The commenter noted that § 17.74(d)(3) requires the veteran to be placed in a single-occupancy bedroom, unless the veteran agrees to a multi-occupant bedroom. The commenter asked whether the spouse of a married veteran “[c]an * * * move into the home with the veteran[,] or will the couple be forced to live apart?” Nothing in the regulation would preclude the spouse of a veteran from living in the same medical foster home as the veteran. Such an arrangement would be a matter of agreement between the spouse of the veteran and the medical foster home caregiver. If the spouse of the veteran also requires medical care in addition to lodging, then the spouse of the veteran must be included in the total number of residents receiving care in the medical foster home, which § 17.73(b) limits to no more than three. The medical foster home would not be able to provide adequate care to all of its residents if the total number of residents receiving care exceeds three. If VA recommends a medical foster home that was unable to accommodate the veteran and his or her spouse, VA could provide the veteran an alternate location that would accommodate the veteran and the spouse's needs. However, any agreement between the medical foster home caregiver for the lodging and/or care of veteran's spouse in such home is beyond the scope of this rulemaking. Also, as noted above, if the option of a medical foster home does not adequately address the veteran's and the veteran's family's needs, the veteran may consider an alternate health care option. Therefore, no veteran will be “forced to live apart” from his or her spouse. Because the agreement for lodging and/or medical care for the spouse of the veteran is outside the scope of this rulemaking, except where it may impact compliance with § 17.73(b), we are not making any changes based on this comment.
The commenter also stated that, in the commenter's view, the proposed rule contained language that seemed to indicate that only elderly veterans were eligible to be placed in a medical foster home. The commenter further stated that “there are a growing number of young military veterans who are severely injured and in need of daily medical assistance” and questioned whether placement in a medical foster home would be an option for these veterans. We agree with the commenter that placement in a medical foster home should not be restricted based on the age of the veteran, and this final rulemaking does not place any such restriction. Age is referenced only in the proposed rulemaking in the supplementary information discussing § 17.73(c)(2), where we discussed the eligibility criteria for referral to a medical foster home. We had stated that one criterion is the veteran's enrollment in either the VA Home Based Primary Care or VA Spinal Cord Injury Homecare program. The proposed rule notice explained that “VA Home Based Primary Care (HBPC) is a home care program designed to meet the longitudinal, primary care needs of an aging veteran population with complex, chronic, disabling disease.” However, the HBPC program is not limited to elderly veterans. The program is designed to serve the chronically ill through the months and years before death, providing primary care, palliative care, rehabilitation, disease management and coordination of care services. The proposed rulemaking did not place any age restrictions on eligibility for placement in a medical foster home within the regulation text. We are, therefore, not making any changes based on this comment.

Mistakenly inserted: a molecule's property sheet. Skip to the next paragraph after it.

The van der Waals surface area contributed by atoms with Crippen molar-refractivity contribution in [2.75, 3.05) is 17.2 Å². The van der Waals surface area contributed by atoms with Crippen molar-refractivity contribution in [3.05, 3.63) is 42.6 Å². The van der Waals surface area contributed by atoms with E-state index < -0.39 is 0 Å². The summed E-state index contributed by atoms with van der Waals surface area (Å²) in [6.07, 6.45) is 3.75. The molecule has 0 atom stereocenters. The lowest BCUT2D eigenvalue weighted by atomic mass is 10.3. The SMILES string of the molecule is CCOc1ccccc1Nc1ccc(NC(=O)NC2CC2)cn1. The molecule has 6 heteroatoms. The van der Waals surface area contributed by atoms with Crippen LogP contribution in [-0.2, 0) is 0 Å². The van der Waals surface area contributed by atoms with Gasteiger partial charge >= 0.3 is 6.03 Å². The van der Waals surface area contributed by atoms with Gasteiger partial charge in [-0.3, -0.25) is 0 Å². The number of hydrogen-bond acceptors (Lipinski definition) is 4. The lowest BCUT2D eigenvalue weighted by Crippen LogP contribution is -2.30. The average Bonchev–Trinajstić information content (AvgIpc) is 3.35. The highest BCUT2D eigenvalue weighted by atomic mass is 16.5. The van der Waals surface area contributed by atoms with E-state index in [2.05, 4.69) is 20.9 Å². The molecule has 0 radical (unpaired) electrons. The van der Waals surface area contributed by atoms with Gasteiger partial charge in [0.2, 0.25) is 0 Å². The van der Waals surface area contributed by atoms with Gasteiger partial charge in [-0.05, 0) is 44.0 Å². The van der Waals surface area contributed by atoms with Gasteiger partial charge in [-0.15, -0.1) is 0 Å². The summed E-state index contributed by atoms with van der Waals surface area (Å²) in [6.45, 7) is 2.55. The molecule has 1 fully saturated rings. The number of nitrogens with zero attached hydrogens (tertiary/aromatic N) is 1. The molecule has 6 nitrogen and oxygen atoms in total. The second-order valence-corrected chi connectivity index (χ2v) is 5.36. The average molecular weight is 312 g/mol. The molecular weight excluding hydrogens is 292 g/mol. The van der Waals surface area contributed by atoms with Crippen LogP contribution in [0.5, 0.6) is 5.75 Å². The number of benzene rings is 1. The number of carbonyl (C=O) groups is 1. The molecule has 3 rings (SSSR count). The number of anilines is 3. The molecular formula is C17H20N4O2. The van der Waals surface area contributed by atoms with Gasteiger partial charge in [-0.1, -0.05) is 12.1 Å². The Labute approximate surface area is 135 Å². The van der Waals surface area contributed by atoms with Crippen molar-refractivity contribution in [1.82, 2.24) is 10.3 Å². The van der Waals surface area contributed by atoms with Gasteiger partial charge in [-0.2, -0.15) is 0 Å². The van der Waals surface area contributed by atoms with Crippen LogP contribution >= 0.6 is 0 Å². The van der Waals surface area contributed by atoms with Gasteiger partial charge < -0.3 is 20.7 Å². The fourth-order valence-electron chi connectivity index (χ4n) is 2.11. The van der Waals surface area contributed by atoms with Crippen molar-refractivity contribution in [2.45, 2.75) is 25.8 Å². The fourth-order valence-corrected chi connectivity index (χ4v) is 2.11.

The proposed rule cited 38 U.S.C. 501, 1721, and as noted in specific sections as the authority for 38 CFR part 17. However, the correct authority for part 17 is 38 U.S.C. 501, and as noted in specific sections. We are amending the final rule to reflect the correct authority for part 17.
Based on the rationale set forth in the proposed rule and in this document, VA adopts the proposed rule as a final rule, with the above noted change.
Effect of Rulemaking
Title 38 of the Code of Federal Regulations, as revised by this final rule, represents VA's implementation of its legal authority on this subject. Other than future amendments to this regulation or governing statutes, no contrary rules or procedures are authorized. All existing or subsequent VA guidance must be read to conform with this final rule if possible or, if not possible, such guidance is superseded by this rulemaking.
Executive Orders 12866 and 13563
Executive Orders 12866 and 13563 direct agencies to assess the costs and benefits of available regulatory alternatives and, when regulation is necessary, to select regulatory approaches that maximize net benefits (including potential economic, environmental, public health and safety effects, and other advantages; distributive impacts; and equity). Executive Order 13563 (Improving Regulation and Regulatory Review) emphasizes the importance of quantifying both costs and benefits, reducing costs, harmonizing rules, and promoting flexibility. Executive Order 12866 (Regulatory Planning and Review) defines a “significant regulatory action,” which requires review by the Office of Management and Budget (OMB), as “any regulatory action that is likely to result in a rule that may: (1) Have an annual effect on the economy of $100 million or more or adversely affect in a material way the economy, a sector of the economy, productivity, competition, jobs, the environment, public health or safety, or State, local, or tribal governments or communities; (2) Create a serious inconsistency or otherwise interfere with an action taken or planned by another agency; (3) Materially alter the budgetary impact of entitlements, grants, user fees, or loan programs or the rights and obligations of recipients thereof; or (4) Raise novel legal or policy issues arising out of legal mandates, the President's priorities, or the principles set forth in this Executive Order.